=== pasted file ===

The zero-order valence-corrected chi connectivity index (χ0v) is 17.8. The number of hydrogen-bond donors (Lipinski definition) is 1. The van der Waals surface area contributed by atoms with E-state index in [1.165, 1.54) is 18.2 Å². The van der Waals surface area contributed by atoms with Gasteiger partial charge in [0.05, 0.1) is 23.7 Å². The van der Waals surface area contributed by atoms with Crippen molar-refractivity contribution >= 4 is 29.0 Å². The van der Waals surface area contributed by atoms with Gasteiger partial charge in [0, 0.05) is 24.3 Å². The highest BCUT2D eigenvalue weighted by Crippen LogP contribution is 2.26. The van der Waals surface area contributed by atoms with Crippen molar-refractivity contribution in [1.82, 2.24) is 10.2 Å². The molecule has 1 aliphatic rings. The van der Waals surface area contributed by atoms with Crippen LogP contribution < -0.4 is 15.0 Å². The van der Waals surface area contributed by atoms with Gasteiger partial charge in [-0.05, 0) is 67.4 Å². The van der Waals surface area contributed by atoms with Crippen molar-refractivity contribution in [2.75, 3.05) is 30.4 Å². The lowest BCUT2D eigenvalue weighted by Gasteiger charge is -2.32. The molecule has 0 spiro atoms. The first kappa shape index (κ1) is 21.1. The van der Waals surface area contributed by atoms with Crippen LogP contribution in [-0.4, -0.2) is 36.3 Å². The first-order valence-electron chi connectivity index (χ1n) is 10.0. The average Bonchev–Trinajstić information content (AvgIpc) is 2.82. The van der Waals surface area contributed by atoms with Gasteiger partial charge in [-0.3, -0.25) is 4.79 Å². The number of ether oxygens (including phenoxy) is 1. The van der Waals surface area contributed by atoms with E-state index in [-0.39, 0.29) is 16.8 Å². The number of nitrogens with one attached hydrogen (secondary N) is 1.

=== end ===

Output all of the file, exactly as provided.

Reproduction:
The zero-order valence-corrected chi connectivity index (χ0v) is 17.8. The number of hydrogen-bond donors (Lipinski definition) is 1. The van der Waals surface area contributed by atoms with E-state index in [1.165, 1.54) is 18.2 Å². The van der Waals surface area contributed by atoms with Gasteiger partial charge in [0.05, 0.1) is 23.7 Å². The van der Waals surface area contributed by atoms with Crippen molar-refractivity contribution >= 4 is 29.0 Å². The van der Waals surface area contributed by atoms with Gasteiger partial charge in [0, 0.05) is 24.3 Å². The highest BCUT2D eigenvalue weighted by Crippen LogP contribution is 2.26. The van der Waals surface area contributed by atoms with Crippen molar-refractivity contribution in [1.82, 2.24) is 10.2 Å². The molecule has 1 aliphatic rings. The van der Waals surface area contributed by atoms with Crippen LogP contribution < -0.4 is 15.0 Å². The van der Waals surface area contributed by atoms with Gasteiger partial charge in [-0.05, 0) is 67.4 Å². The van der Waals surface area contributed by atoms with Crippen molar-refractivity contribution in [2.75, 3.05) is 30.4 Å². The lowest BCUT2D eigenvalue weighted by Gasteiger charge is -2.32. The molecule has 0 spiro atoms. The first kappa shape index (κ1) is 21.1. The van der Waals surface area contributed by atoms with Crippen LogP contribution in [-0.4, -0.2) is 36.3 Å². The first-order valence-electron chi connectivity index (χ1n) is 10.0. The average Bonchev–Trinajstić information content (AvgIpc) is 2.82. The van der Waals surface area contributed by atoms with Gasteiger partial charge in [-0.3, -0.25) is 4.79 Å². The number of ether oxygens (including phenoxy) is 1. The van der Waals surface area contributed by atoms with E-state index in [-0.39, 0.29) is 16.8 Å². The number of nitrogens with one attached hydrogen (secondary N) is 1.